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Friday, June 15, 2018

Bike advocates call for extending Penn Avenue bike lane through the Strip District

Posted By on Fri, Jun 15, 2018 at 1:43 PM

The end of the Penn Avenue protected bike lane - CP PHOTO BY RYAN DETO
  • CP photo by Ryan Deto
  • The end of the Penn Avenue protected bike lane
Good luck riding a bike from Downtown Pittsburgh into the Strip District.

After a pleasant mile-long ride on Penn Avenue’s protected bike lane, the lane abruptly ends at 16th Street in the Strip. From there, the protected bike area disappears and riders are forced to navigate crowded roads, alleys with poor visibility and several turns just to get to the shops a few blocks away. It’s not for the faint of heart.

“It’s a no man’s land,” says Eric Boerer of bike-advocacy group Bike Pittsburgh of the bike route into the Strip District.

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Thursday, June 14, 2018

Pittsburgh P-G cartoonist Rob Rogers fired after speaking out against anti-Trump cartoons being pulled

Posted By on Thu, Jun 14, 2018 at 2:13 PM

Rob Rogers (right) with City Paper's Lynn Cullen - Watch the video archive - SCREENSHOT FROM LYNN CULLEN LIVE
In a June 14 tweet, Pittsburgh Post-Gazette cartoonist Rob Rogers announced he had been fired.

Last week, Rogers had spoken publicly about the decision by the Post-Gazette editorial board to pull several of his recent cartoons. Many of them had criticized or satirized President Donald Trump, including Trump's immigration enforcement policies. 

"Sad to report this update: Today, after 25 years as the editorial cartoonist for the Pittsburgh Post-Gazette, I was fired," tweeted Rogers.

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Tuesday, June 12, 2018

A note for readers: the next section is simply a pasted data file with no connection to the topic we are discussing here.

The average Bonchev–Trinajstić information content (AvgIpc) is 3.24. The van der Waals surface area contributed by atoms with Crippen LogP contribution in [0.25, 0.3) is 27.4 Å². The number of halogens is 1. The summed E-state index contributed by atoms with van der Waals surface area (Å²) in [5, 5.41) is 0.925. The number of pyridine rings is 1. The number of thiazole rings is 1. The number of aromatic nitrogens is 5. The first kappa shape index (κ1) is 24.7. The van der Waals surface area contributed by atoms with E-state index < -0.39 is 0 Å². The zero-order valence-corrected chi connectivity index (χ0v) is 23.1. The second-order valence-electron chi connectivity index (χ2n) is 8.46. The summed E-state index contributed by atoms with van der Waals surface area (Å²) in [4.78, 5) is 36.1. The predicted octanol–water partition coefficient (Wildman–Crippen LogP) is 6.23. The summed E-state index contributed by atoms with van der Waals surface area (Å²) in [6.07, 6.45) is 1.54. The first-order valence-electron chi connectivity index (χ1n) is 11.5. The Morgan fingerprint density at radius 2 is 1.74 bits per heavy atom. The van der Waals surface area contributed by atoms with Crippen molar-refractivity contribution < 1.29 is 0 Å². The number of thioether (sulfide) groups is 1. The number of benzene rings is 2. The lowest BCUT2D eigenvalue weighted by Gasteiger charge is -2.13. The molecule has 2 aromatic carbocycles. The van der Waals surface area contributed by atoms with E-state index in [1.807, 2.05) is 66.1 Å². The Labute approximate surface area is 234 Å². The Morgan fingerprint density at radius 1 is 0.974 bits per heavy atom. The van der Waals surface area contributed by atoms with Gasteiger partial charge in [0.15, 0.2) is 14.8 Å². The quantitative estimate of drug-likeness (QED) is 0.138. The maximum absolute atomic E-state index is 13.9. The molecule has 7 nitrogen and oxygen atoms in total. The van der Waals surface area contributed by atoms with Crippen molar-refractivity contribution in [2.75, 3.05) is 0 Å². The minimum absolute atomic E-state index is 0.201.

Some Pittsburghers recently arrested while protesting for universal health care

Posted By on Tue, Jun 12, 2018 at 12:22 PM

Protesters in Harrisburg staging a "die-in" to protest for universal health care - PHOTO COURTESY BEN FIORILLO
  • Photo courtesy Ben Fiorillo
  • Protesters in Harrisburg staging a "die-in" to protest for universal health care
The push for universal healthcare is a serious movement. For Pittsburgh resident Lizzie Anderson, that means getting arrested.

Last week, Anderson and 200 others rallied in Harrisburg and called for the Pennsylvania state government to ensure no cuts were made to Medicaid or the food-stamp program. On June 4, about 30 of the protesters exited the Capitol building, and held a “die-in,” where protesters laid down in front of the doorway until they were arrested. Anderson says getting arrested was necessary to send a message to lawmakers that our current health-care system is not adequate.

“I am a therapist and work with people who can't always get therapy because of our broken health-care system,” says Anderson. “It seems in this country we need to disrupt everyday life to get the obvious done.”

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Monday, June 11, 2018

Proud Pittsburgh: Scenes from Pittsburgh Pride 2018

Posted By on Mon, Jun 11, 2018 at 2:06 PM

Thousands participated in the EQT Equality March on Sun., June 10, 2018. - CP PHOTOS BY ANNIE BREWER
  • CP photos by Annie Brewer